Mitsubishi announced they completed the installation of Japan's largest digital signage system at Narita international airport in Tokyo (announced in October 2011). The system includes a 160-degrees concave Diamond Vision OLED display called Panorama Vision. This cool display measures 9.6 x 1.9 meters and is made from 2,000 96x96mm PMOLED panels.

This is Mitsubishi's third Diamond Vision OLED installation that we know about. The first one was a 3.84x2.3 meter display installed at Merck's research center and the second was the 6-meter Geo-Cosmos sphere installed at Tokyo's Science Museum.

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Just wondering: Do you know

Just wondering: Do you know what dictates the thickness of the setup? Judging by the picture, the display is mounted on a wall that is about 40 cm thick. Is that required as a supporting structure for the display or does the thickness of the wall have nothing at all to do with the display itself?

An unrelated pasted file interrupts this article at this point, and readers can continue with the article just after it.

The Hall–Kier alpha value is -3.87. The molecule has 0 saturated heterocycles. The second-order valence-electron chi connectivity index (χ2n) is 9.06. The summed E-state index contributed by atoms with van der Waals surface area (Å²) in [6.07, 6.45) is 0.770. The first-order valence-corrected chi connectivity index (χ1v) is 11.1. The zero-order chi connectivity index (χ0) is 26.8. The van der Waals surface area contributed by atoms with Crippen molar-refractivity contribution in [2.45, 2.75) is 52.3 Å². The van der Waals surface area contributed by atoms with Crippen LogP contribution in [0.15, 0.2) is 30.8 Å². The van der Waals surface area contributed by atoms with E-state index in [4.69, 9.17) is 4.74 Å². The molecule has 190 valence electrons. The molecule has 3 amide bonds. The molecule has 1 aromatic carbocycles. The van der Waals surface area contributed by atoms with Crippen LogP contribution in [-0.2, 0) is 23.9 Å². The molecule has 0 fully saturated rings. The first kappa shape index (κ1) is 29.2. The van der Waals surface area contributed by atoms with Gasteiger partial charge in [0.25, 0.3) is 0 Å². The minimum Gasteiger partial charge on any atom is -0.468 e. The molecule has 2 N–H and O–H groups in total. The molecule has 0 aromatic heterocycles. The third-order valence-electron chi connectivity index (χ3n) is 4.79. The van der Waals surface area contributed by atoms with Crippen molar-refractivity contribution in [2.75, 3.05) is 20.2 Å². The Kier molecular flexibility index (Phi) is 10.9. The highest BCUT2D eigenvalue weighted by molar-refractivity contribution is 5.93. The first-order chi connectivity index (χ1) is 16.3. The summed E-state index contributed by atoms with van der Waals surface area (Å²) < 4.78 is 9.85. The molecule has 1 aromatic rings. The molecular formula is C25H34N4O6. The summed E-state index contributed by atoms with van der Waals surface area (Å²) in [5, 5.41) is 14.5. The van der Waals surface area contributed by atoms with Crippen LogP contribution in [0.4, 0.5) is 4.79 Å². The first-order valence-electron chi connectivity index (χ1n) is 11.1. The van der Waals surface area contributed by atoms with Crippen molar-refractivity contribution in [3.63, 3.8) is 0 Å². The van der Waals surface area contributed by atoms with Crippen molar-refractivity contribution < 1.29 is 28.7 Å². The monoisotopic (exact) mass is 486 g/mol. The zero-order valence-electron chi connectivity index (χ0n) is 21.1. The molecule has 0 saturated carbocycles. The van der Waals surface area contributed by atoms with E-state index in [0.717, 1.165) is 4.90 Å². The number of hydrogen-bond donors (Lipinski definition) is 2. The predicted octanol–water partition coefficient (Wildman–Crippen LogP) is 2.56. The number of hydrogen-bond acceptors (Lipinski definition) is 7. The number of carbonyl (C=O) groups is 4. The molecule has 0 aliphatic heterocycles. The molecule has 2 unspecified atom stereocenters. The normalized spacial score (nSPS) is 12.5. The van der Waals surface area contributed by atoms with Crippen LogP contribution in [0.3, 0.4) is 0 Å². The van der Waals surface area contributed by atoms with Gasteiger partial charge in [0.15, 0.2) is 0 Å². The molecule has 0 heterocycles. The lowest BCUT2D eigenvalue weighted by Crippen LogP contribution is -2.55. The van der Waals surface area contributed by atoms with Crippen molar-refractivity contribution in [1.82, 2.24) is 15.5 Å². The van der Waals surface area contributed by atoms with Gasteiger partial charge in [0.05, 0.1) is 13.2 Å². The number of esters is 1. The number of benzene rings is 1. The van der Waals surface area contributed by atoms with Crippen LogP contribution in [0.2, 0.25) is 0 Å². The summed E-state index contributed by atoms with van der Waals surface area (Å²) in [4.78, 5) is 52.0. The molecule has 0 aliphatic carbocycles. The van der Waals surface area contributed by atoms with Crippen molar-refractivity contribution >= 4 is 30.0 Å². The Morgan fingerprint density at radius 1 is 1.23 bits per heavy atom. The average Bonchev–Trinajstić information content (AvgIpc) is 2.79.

Because personally I think it makes the whole thing look rather clumsy compared to similar previous installations.

I think the wall you said is

I think the wall you said is just a fixture that provides rigidity to the signage.

Probably, but does it really

Probably, but does it really have to be that thick? I would think that even a PMOLED display of this size should normally allow for far thinner setups and still be stable. I guess what I am asking is: Will all curved PMOLED displays of that size require such a thick supporting structure?

Of course this being istalled at an airport they might just have gone with the thicker wall in order to protect the display from people running into it with their trolleys.....